Sunday, 6 July 2008

TORMENT/Frenzy (1944)

Directed by Alf Sjoberg from a script by Ingmar Bergman, TORMENT is an engrossing film. Part school drama, part rites of passage story and part thriller, with none of the elements overpowering the others. A student preparing for graduation is tormented by a sadistic teacher. One night after returning from a trip to the cinema he sees a woman seemingly unwell in the street. It turns out she is drunk and is a local shopgirl who also seems to be working part-time as a prostitute (in 1944, even in Sweden, this is not actually stated). The boy goes to her assistance and ends up spending the night with her. They begin an affair but the girl lives in terror of one of her "visitors" who turns out to be the the sadistic school master. To tell more would be unfair as this is an engrossing film with several surprising twists. Performances are excellent throughout with the lovers played by the young Alf Kjellin and Mai Zetterling. But it is Stig Jarrel as the teacher who steals the film. He reminded me of a cross between Walter Slezak and Anton Walbrook. I've commented before on this blog about the moments of pure gothic horror in many of Berman's films and there is a real heart-stopping moment in this film, which, although Sjoberg is the director, I must believe was in Bergman's script. The film ends on a real moment of hope which is beautifully conveyed. Rating ****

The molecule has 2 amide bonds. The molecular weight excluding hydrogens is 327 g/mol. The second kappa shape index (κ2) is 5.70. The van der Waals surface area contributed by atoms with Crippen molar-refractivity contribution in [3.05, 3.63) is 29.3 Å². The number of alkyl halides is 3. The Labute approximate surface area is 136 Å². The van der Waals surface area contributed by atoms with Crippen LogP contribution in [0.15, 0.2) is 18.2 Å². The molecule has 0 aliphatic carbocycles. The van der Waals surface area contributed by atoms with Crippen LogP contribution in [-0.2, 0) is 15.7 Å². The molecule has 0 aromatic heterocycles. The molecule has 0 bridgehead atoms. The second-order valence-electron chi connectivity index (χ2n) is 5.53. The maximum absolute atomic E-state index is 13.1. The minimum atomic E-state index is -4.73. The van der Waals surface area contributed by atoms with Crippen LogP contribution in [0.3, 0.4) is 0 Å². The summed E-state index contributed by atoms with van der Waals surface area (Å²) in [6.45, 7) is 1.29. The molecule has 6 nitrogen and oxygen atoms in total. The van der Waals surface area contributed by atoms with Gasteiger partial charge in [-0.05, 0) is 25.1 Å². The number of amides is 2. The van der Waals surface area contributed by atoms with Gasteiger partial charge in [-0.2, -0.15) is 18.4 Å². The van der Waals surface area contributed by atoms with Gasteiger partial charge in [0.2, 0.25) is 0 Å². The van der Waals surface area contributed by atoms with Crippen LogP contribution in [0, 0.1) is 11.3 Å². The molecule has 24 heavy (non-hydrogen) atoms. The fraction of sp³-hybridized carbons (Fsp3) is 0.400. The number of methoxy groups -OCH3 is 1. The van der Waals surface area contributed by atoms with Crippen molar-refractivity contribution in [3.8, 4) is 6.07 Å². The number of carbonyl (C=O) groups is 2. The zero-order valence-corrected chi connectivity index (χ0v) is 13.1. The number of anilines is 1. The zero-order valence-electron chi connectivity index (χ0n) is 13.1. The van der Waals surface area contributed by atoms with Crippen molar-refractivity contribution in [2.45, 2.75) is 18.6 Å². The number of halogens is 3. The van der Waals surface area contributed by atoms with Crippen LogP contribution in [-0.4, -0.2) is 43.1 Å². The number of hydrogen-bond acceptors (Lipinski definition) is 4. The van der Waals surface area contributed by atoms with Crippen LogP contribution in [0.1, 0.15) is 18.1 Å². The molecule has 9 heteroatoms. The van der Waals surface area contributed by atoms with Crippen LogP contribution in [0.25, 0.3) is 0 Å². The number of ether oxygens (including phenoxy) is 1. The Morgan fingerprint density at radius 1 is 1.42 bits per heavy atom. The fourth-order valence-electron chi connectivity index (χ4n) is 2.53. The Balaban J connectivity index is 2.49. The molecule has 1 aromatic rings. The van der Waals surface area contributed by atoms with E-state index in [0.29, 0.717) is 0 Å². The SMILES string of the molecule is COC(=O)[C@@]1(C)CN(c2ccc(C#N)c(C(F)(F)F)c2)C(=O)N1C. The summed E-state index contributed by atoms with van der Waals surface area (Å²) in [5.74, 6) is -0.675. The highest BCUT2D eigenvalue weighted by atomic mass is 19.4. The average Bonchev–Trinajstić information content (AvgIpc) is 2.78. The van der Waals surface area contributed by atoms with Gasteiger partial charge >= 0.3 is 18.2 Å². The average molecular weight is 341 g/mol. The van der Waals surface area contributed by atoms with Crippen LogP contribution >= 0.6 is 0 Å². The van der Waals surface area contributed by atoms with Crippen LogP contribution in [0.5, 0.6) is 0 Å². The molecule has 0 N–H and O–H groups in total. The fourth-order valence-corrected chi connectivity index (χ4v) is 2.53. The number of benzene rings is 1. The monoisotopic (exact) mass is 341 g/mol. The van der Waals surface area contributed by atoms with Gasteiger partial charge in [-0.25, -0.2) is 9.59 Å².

1 comment:

Cerpts said...

Wow, now I'm intrigued. That sounds like a good one!